But there are many different facets of ‘peace’. In Psalm 23, peace comes from being protected, even in times of danger. For Jeremiah, peace came from speaking and acting truthfully. He could then envision the peace that would exist when the nation was restored. Yet his book also contains a lot of anguish – not much peace of mind there! The writer of Ephesians sees peace as the epicentre of God’s plan, which has been brought about by the very death of Jesus who has divided any walls and barriers that exist between individuals so that we are now all one in him, we are all part of the body of Christ, united and joined together at peace with him. But for Paul, this was a big change to his way of thinking and as a former Pharisee he had to let go of all that he had been taught to be at peace with what God had done. Sometimes we need to just rest in God, know that He is right and let Him hold us.

Jesus holds onto his own peace – in the midst of the whirling crowds – by first teaching people, then drawing apart. Surely this is the examples we must follow, in order to work for God effectively we first need to charge our own batteries, we need to spend time with him in rest, then knowing his will we need to move and speak his word his truth in the place where we are, here in Blaby.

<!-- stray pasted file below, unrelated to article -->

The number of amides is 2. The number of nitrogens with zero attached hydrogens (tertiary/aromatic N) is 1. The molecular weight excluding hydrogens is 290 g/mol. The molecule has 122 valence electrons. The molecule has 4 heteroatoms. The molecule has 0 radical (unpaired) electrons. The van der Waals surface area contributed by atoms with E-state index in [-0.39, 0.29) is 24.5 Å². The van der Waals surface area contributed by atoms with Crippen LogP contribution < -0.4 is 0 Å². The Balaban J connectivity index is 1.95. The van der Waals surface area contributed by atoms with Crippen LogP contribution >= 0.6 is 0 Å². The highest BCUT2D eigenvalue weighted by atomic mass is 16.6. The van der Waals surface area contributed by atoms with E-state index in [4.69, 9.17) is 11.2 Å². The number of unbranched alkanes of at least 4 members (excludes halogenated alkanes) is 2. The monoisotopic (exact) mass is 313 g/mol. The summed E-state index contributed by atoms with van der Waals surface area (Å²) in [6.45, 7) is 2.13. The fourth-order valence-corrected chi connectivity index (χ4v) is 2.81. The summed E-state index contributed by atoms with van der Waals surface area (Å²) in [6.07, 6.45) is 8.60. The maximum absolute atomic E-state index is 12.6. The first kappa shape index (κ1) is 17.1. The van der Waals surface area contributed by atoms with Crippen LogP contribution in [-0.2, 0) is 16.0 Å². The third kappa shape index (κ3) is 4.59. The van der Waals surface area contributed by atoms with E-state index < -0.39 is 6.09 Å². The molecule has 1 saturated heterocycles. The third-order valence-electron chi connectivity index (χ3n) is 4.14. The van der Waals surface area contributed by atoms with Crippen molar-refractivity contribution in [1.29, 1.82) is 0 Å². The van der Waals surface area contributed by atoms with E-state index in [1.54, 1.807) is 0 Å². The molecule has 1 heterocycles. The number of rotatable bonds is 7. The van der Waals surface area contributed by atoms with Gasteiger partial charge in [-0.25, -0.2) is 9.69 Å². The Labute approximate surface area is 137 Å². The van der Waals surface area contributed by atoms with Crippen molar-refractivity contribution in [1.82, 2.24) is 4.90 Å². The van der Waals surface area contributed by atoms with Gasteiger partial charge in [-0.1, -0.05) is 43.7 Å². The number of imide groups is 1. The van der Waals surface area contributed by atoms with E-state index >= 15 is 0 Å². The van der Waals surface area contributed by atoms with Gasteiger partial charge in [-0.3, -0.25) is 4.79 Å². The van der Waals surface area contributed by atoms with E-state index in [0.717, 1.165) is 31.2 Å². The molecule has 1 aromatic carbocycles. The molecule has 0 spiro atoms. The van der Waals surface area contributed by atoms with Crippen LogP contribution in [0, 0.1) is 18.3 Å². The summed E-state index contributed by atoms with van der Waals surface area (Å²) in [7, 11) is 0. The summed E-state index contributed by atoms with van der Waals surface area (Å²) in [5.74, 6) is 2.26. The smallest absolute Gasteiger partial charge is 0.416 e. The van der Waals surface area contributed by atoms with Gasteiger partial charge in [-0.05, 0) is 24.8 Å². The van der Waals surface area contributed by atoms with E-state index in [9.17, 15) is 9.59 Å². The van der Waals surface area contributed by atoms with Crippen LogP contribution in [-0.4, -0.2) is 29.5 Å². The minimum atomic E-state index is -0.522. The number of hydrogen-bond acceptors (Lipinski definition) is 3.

People today have the same needs as those in the Gospel reading. A key difference between then and now is that Jesus’ death and resurrection instigated what Paul called in Ephesians ‘one new humanity’ a much larger and more diverse crowd than the 5,000 who sat down by the lakeside at the end of the first reading in Mark’s gospel. This Gospel story has echoes of Psalm 23 and Jeremiah’s shepherd-king – the one who had real concern for God’s sheep. Jesus had compassion and so tired as He was, He began to teach and heal, there would be a time for rest, a time to spend with His father, but now the people needed Him.

Like Jesus we are shepherds of the flock of Blaby, and like Jesus we have to respond to their needs, if they come, we need to teach we need to hear we need to be there for them. This, Sunday morning is our time to be at peace, at rest, to spend time with God, refreshed and renewed we can then teach and heal. Our prayer groups and Bible studies allow even more time for rest, relaxation and sitting in God’s presence, we need to grasp those times to fit us for His work. Amen